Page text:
Nuclear Green interviewed Sherrell Greene of Oak Ridge National Labs about Fluoride Salt Cooled High Temperature Reactors (FHRs), Molten Salts can be used as both reactor coolants and as reactor coolants – fuel carriers and Advanced High Temperature Reactors (AHTR) are hybrid reactors which combine features of Molten Salt Reactors with features of Gas Cooled Graphite Structured or of Pebble Bed Reactors. The nuclear fuel for AHTRs is solid and embedded in graphite structures rather than a liquid salt dissolved in liquid salt coolant/carriers. SmAHTRs are Small Advanced High Temperature Reactors.
What do you view as the advantages of Molten Salt cooled Advanced High Temperature Reactors (AHTR)?
First, to avoid confusion, at ORNL we developed some terminology I would like to see adopted more widely. We liked to call liquid salt-cooled reactors, “FHRs” – Fluoride salt cooled High temperature Reactors. These are salt-cooled, but not salt fueled. Then, of course, there’s the molten salt reactors or “MSRs”, with are both cooled and fueled with fluoride (or possibly chloride) salts.
The first FHR concept ORNL developed in conjunction with SNL and others, was the Advanced High Temperature Reactor (AHTR) in the early 2000’s. The AHTR in a large GW+ class central-station electricity generator. The second concept we developed during the past year or so was the Small modular Advanced High Temperature Reactor (SmAHTR). SmAHTR is a 125 MWt ( 50+ MWe) modular FHR for both process heat and electricity production.
In my view, FHRs integrate the best attributes of liquid metal-cooled reactors (LMRs), gas-cooled reactors (GCRs), and molten salt-cooled reactors (MSRs). They are high-to- very-high temperature, low pressure systems. They employ fluoride salt coolants, TRISO particle graphite fuels, and Brayton power conversion systems. Due to their low pressure, salt coolants, and graphite fuels, they inherit the best safety attributes of LMRs, GCRs, and MSRs. They inherit the economic advantages of low pressure systems – which means thinner-walled vessels and piping.
However, FHRs have their own issues. The favored fluoride salt (FLiBe) is very expensive. The high-temperature salt-tolerant structural materials are expensive. There are tritium control issues. And since you have to make the jump from a low pressure reactor to a high-pressure power conversion system in the electricity production application, there are a number of component design and reliability challenges – particularly with regard to heat exchangers.
Having said all of that, I’m big on the promise of FHRs.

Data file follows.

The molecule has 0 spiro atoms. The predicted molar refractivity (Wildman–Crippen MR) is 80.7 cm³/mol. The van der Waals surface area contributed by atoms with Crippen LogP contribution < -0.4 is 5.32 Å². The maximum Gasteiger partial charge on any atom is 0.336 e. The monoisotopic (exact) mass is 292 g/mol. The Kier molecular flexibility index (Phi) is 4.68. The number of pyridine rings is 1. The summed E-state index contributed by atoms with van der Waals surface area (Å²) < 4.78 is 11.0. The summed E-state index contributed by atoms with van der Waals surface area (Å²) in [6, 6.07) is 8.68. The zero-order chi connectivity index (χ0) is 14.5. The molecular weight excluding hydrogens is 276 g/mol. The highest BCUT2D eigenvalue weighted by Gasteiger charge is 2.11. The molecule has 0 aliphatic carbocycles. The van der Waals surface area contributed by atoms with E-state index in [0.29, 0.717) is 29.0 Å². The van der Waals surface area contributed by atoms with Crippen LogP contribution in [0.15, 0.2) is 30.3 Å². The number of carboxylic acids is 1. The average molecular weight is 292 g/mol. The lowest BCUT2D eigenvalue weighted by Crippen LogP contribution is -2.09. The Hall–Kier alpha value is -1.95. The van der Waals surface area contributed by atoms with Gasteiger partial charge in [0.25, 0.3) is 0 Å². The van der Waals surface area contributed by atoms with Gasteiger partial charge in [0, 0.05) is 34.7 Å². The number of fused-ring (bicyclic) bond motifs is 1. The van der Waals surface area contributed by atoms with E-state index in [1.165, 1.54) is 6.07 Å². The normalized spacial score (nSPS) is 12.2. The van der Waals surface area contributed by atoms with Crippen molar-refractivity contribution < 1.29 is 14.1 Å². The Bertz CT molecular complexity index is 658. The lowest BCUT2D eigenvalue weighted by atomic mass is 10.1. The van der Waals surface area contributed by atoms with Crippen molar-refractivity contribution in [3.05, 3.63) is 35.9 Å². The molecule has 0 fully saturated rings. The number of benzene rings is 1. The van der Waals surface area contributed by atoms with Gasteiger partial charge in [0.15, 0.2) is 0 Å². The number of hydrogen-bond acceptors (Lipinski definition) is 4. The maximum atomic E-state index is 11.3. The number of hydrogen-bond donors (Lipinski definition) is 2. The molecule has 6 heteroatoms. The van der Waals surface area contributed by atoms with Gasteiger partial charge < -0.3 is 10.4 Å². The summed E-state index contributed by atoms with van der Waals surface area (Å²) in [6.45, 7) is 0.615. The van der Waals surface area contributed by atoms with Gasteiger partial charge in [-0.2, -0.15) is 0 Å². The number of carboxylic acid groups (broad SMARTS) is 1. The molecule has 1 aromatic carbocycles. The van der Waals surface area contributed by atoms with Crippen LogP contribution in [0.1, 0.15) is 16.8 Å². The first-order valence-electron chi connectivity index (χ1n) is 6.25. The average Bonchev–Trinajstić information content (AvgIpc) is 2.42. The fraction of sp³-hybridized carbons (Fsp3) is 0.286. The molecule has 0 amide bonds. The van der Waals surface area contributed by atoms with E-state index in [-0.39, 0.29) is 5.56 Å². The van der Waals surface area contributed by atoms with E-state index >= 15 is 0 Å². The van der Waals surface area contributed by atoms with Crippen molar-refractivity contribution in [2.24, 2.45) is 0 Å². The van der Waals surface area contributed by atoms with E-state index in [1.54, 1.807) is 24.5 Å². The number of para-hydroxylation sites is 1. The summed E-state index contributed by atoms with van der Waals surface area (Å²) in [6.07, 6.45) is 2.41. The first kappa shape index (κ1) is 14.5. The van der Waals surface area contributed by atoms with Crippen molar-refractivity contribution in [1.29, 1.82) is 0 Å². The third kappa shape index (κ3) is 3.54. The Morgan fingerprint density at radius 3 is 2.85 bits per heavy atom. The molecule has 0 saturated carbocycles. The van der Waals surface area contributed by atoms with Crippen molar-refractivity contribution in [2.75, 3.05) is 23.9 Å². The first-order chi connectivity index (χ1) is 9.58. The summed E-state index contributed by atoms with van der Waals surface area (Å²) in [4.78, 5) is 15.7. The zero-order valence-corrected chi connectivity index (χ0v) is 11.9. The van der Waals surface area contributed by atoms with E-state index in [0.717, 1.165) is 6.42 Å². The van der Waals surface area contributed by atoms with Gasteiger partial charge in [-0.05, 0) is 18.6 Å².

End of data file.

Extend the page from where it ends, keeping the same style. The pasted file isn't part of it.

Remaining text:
How might the development of the AHTR contribute to the development of the MSR?
In many ways. In order to successfully develop and deploy an FHR, one must solve many of the fundamental technology challenges required for MSRs: the fluoride salt supply chain, the structural materials supply chain, fluoride salt pumps and heat exchangers, tritium control, instrumentation and control technologies… just to name the more important technologies. The development of an FHR would leave the country with a robust development infrastructure for MSRs. And the successful deployment of an FHR would be a path-finder for the licensing and regulatory framework environment required for successful MSR deployment. However, the fact that MSRs have a liquid, mobile fuel will be a large, unaddressed hurdle in the regulatory arena.
What do you view as the potential uses of the AHTR?
High-to-very high temperature process heat and high-efficiency electricity production for central station and remote applications.
Does the AHTR have a potential cost advantage compared to the LWR?
Yes. Their low pressure character translates to less metal in their construction. The coolant doesn’t interact energetically with air/water. This means one is not driven to massive containments. Less concrete. SmATHR could benefit enormously from factory fabrication. However, there are off-setting issues. I’ve already mentioned that fluoride salt coolant is really expensive. The nickel alloy structural materials aren’t cheap either.
I’m actually very much on the fence with regard to LCRs. They are potentially attractive fast-spectrum systems and could offer some innovative options for burn/breed fuel cycles. But they also face much more daunting chemical compatibiliy challenges than fluoride salt-cooled concepts. I don’t consider LCRs to be in the tsame category of feasibility as liquid fluoride reactors.
Nextbigfuture contributions this week were:
Two ACP100 reactor modules have been ordered in China. These 100 to 150 MWe reactors can be built in about 30 months, which is about half the time of larger reactors in China. These first of kind units will each cost a bit less than $400 million if budgets are not overrun.
Lightbridge has expanded the nuclear fuels they have under development from thorium-uranium fuels to new fuels that will enable uprating of 17 to 30% of pressure water reactors.
Brian Wang is a Futurist Thought Leader and a popular Science blogger with 1 million readers per month. His blog Nextbigfuture.com is ranked #1 Science News Blog. It covers many disruptive technology and trends including Space, Robotics, Artificial Intelligence, Medicine, Anti-aging Biotechnology, and Nanotechnology.
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